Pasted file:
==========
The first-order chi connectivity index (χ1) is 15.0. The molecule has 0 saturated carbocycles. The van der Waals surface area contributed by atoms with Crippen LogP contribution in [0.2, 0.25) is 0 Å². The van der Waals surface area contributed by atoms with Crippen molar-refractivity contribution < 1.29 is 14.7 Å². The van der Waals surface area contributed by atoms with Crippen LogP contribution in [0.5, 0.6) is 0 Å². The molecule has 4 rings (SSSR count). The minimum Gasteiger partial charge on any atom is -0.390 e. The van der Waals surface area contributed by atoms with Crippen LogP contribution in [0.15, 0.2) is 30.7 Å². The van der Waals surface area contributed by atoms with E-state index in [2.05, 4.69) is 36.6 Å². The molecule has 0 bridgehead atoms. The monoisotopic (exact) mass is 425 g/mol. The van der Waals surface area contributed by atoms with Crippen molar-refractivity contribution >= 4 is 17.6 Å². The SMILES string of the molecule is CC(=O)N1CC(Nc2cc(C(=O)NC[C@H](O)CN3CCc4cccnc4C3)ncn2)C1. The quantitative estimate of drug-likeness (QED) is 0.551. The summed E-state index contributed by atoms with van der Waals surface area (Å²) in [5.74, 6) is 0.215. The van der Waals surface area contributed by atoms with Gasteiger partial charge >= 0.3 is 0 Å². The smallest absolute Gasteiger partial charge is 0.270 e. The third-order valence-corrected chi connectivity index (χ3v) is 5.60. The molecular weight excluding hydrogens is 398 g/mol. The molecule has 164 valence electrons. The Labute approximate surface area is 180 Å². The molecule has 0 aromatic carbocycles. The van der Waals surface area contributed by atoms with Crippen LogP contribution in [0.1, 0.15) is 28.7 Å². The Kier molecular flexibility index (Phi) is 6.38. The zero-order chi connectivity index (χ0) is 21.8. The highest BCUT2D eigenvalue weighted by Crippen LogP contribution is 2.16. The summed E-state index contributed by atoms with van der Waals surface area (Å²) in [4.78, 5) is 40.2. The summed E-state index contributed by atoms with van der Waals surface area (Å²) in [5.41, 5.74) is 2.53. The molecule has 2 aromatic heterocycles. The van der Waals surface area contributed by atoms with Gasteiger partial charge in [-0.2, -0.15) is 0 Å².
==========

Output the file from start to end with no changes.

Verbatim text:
The first-order chi connectivity index (χ1) is 15.0. The molecule has 0 saturated carbocycles. The van der Waals surface area contributed by atoms with Crippen LogP contribution in [0.2, 0.25) is 0 Å². The van der Waals surface area contributed by atoms with Crippen molar-refractivity contribution < 1.29 is 14.7 Å². The van der Waals surface area contributed by atoms with Crippen LogP contribution in [0.5, 0.6) is 0 Å². The molecule has 4 rings (SSSR count). The minimum Gasteiger partial charge on any atom is -0.390 e. The van der Waals surface area contributed by atoms with Crippen LogP contribution in [0.15, 0.2) is 30.7 Å². The van der Waals surface area contributed by atoms with E-state index in [2.05, 4.69) is 36.6 Å². The molecule has 0 bridgehead atoms. The monoisotopic (exact) mass is 425 g/mol. The van der Waals surface area contributed by atoms with Crippen molar-refractivity contribution >= 4 is 17.6 Å². The SMILES string of the molecule is CC(=O)N1CC(Nc2cc(C(=O)NC[C@H](O)CN3CCc4cccnc4C3)ncn2)C1. The quantitative estimate of drug-likeness (QED) is 0.551. The summed E-state index contributed by atoms with van der Waals surface area (Å²) in [5.74, 6) is 0.215. The van der Waals surface area contributed by atoms with Gasteiger partial charge >= 0.3 is 0 Å². The smallest absolute Gasteiger partial charge is 0.270 e. The third-order valence-corrected chi connectivity index (χ3v) is 5.60. The molecular weight excluding hydrogens is 398 g/mol. The molecule has 164 valence electrons. The Labute approximate surface area is 180 Å². The molecule has 0 aromatic carbocycles. The van der Waals surface area contributed by atoms with Crippen LogP contribution in [0.1, 0.15) is 28.7 Å². The Kier molecular flexibility index (Phi) is 6.38. The zero-order chi connectivity index (χ0) is 21.8. The highest BCUT2D eigenvalue weighted by Crippen LogP contribution is 2.16. The summed E-state index contributed by atoms with van der Waals surface area (Å²) in [4.78, 5) is 40.2. The summed E-state index contributed by atoms with van der Waals surface area (Å²) in [5.41, 5.74) is 2.53. The molecule has 2 aromatic heterocycles. The van der Waals surface area contributed by atoms with Gasteiger partial charge in [-0.2, -0.15) is 0 Å².